Several cities in China are on red alert on Monday due to the heat wave hitting the country, where tens of millions of people have been told to stay at home.
Extreme heat waves, sometimes deadly, have affected different places on the planet in recent months, such as Western Europe in July and India in March-April.
According to scientists, climate change has made heat waves more frequent, a phenomenon that should increase with the expected rise in temperatures in the coming years.
China is no exception: while Shanghai recently broke a 149-year-old heat record, with 40.9°C, this weekend in the provinces of Zhejiang and Fujian (east) the mercury exceeded 41° C, breaking a historic record in two cities in these provinces.
The population in areas on red alert - mainly in the south-east and north-west of the country - are instructed to "cease all outdoor activity" and "pay particular attention to the prevention of fires", announced the national weather service.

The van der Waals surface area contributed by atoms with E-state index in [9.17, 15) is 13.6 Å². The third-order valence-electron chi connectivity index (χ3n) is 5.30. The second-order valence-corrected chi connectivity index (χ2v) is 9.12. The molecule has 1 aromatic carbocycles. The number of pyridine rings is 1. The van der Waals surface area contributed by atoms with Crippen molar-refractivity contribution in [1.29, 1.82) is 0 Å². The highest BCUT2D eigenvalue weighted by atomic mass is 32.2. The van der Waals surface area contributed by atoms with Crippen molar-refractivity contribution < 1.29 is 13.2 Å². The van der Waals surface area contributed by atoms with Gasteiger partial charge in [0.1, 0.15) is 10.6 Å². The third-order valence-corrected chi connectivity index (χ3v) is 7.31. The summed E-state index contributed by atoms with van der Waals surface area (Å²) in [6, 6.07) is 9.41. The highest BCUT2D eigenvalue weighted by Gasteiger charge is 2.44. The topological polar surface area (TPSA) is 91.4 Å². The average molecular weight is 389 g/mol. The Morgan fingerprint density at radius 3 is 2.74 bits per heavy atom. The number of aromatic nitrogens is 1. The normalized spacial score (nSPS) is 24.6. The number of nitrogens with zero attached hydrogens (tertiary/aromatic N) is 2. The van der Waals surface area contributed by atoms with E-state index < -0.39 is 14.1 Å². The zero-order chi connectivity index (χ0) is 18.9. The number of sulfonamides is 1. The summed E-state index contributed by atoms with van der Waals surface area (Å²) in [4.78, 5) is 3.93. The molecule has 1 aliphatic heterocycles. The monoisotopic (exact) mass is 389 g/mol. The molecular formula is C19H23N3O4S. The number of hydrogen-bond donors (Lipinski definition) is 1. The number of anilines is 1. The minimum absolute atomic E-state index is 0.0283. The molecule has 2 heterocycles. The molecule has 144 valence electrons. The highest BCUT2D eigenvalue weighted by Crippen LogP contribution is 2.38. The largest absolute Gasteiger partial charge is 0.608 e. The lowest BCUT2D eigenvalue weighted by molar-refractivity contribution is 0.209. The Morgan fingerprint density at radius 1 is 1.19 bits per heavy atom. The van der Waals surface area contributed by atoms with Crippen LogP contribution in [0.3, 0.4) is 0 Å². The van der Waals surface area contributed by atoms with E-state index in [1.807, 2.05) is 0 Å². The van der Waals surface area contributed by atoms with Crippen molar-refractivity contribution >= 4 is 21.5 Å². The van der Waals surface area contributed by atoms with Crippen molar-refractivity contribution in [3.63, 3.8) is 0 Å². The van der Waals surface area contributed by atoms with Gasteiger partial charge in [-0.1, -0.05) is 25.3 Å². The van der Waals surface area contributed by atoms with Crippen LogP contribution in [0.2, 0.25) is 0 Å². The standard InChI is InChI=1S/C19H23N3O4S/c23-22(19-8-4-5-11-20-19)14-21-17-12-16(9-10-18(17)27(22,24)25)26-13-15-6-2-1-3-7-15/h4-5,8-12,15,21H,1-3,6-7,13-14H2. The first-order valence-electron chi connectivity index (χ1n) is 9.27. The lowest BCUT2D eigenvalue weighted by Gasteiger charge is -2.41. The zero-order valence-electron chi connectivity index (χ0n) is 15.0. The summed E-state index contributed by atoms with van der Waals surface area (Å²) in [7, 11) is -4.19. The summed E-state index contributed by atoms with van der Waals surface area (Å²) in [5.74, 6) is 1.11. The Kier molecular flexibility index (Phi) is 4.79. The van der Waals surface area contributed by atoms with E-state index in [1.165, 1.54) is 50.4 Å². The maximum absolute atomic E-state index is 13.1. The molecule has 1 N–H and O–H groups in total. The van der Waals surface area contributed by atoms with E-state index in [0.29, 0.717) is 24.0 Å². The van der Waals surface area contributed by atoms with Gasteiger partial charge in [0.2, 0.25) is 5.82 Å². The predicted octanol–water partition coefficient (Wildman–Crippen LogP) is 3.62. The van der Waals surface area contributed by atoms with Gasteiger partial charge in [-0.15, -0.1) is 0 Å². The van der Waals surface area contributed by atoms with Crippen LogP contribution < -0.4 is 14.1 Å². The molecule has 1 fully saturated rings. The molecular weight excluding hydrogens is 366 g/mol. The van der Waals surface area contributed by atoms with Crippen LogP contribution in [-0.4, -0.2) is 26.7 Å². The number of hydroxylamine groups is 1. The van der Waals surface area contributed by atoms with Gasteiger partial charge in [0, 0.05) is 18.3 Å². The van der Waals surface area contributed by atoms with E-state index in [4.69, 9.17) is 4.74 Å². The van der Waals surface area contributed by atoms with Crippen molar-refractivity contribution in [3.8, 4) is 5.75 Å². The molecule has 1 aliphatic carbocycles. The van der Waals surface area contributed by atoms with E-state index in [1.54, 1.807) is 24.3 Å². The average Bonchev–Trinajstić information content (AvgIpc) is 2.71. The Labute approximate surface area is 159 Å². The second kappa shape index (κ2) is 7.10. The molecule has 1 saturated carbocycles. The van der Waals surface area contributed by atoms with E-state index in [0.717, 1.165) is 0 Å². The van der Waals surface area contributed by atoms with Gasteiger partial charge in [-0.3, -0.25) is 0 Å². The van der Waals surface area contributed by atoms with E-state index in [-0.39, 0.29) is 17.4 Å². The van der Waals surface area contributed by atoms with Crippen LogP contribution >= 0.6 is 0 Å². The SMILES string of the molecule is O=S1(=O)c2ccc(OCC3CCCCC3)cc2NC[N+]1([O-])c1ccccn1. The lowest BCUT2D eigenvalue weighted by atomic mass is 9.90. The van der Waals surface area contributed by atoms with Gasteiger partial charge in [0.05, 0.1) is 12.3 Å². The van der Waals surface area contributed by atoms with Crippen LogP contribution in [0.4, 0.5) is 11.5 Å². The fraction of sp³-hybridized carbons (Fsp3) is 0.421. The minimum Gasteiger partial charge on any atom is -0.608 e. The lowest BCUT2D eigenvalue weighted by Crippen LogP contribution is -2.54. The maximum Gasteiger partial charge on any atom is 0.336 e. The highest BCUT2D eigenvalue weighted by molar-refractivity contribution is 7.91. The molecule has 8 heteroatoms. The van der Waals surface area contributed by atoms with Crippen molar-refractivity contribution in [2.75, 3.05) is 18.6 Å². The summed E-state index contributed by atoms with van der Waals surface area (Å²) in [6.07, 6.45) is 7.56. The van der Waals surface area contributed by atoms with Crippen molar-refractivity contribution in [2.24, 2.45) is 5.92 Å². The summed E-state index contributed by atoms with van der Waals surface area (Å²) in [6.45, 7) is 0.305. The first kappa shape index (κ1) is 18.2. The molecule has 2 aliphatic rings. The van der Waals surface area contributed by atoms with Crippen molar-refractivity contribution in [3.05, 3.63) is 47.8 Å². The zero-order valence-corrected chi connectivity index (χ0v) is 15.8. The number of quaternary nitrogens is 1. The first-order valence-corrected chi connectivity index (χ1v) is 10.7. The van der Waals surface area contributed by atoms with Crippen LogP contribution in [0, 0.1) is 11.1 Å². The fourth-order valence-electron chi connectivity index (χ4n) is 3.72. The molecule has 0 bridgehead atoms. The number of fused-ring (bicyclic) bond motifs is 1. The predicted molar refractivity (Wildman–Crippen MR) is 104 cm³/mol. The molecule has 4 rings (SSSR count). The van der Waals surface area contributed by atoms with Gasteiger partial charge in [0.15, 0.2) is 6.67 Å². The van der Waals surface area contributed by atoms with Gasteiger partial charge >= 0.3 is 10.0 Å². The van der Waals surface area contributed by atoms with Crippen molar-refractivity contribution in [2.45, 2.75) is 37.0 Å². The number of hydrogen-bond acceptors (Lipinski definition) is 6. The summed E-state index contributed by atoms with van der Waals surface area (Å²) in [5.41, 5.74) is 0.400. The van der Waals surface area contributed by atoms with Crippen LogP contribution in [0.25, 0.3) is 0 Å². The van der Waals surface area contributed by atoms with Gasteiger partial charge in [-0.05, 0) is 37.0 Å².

Saturday marked the start of the hottest time of the year according to the traditional Chinese calendar, but this summer seems to exceed all expectations.
To cool off, hundreds of Chinese people rushed to the beach in Xiamen, Fujian province, on Sunday.
This heat wave puts pressure on the Chinese electricity system, with residents and businesses having more use of air conditioning. The country's largest power plants broke capacity records in mid-July, according to Sxcoal, an energy trade publication.
Local authorities in some provinces have decided to turn off street lights and charge businesses more for electricity during peak hours.
Finally, the heat wave will also "negatively affect local cultures", warned Fu Jiaolan, head of forecasts at the National Meteorological Center.